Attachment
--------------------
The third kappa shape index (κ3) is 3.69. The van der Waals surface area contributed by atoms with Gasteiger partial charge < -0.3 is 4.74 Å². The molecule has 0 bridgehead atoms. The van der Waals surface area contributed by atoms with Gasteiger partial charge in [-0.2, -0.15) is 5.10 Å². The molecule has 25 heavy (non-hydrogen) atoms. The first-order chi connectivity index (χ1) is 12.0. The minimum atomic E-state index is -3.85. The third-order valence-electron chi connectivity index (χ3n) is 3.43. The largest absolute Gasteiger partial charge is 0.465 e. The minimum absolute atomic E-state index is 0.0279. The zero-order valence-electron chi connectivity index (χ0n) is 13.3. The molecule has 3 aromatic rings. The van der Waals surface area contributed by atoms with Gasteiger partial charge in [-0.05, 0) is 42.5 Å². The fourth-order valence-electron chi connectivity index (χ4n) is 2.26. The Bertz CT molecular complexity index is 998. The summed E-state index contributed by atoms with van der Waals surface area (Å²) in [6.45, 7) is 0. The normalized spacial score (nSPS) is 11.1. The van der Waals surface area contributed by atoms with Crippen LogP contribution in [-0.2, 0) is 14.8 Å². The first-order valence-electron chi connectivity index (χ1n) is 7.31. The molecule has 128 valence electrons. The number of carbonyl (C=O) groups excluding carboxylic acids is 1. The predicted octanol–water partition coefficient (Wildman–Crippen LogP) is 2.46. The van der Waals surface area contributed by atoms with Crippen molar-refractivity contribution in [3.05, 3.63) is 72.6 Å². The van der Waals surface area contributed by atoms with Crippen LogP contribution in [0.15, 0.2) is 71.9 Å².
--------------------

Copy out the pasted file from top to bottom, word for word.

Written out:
The third kappa shape index (κ3) is 3.69. The van der Waals surface area contributed by atoms with Gasteiger partial charge < -0.3 is 4.74 Å². The molecule has 0 bridgehead atoms. The van der Waals surface area contributed by atoms with Gasteiger partial charge in [-0.2, -0.15) is 5.10 Å². The molecule has 25 heavy (non-hydrogen) atoms. The first-order chi connectivity index (χ1) is 12.0. The minimum atomic E-state index is -3.85. The third-order valence-electron chi connectivity index (χ3n) is 3.43. The largest absolute Gasteiger partial charge is 0.465 e. The minimum absolute atomic E-state index is 0.0279. The zero-order valence-electron chi connectivity index (χ0n) is 13.3. The molecule has 3 aromatic rings. The van der Waals surface area contributed by atoms with Gasteiger partial charge in [-0.05, 0) is 42.5 Å². The fourth-order valence-electron chi connectivity index (χ4n) is 2.26. The Bertz CT molecular complexity index is 998. The summed E-state index contributed by atoms with van der Waals surface area (Å²) in [6.45, 7) is 0. The normalized spacial score (nSPS) is 11.1. The van der Waals surface area contributed by atoms with Crippen LogP contribution in [-0.2, 0) is 14.8 Å². The first-order valence-electron chi connectivity index (χ1n) is 7.31. The molecule has 128 valence electrons. The number of carbonyl (C=O) groups excluding carboxylic acids is 1. The predicted octanol–water partition coefficient (Wildman–Crippen LogP) is 2.46. The van der Waals surface area contributed by atoms with Crippen molar-refractivity contribution in [3.05, 3.63) is 72.6 Å². The van der Waals surface area contributed by atoms with Crippen LogP contribution in [0.15, 0.2) is 71.9 Å².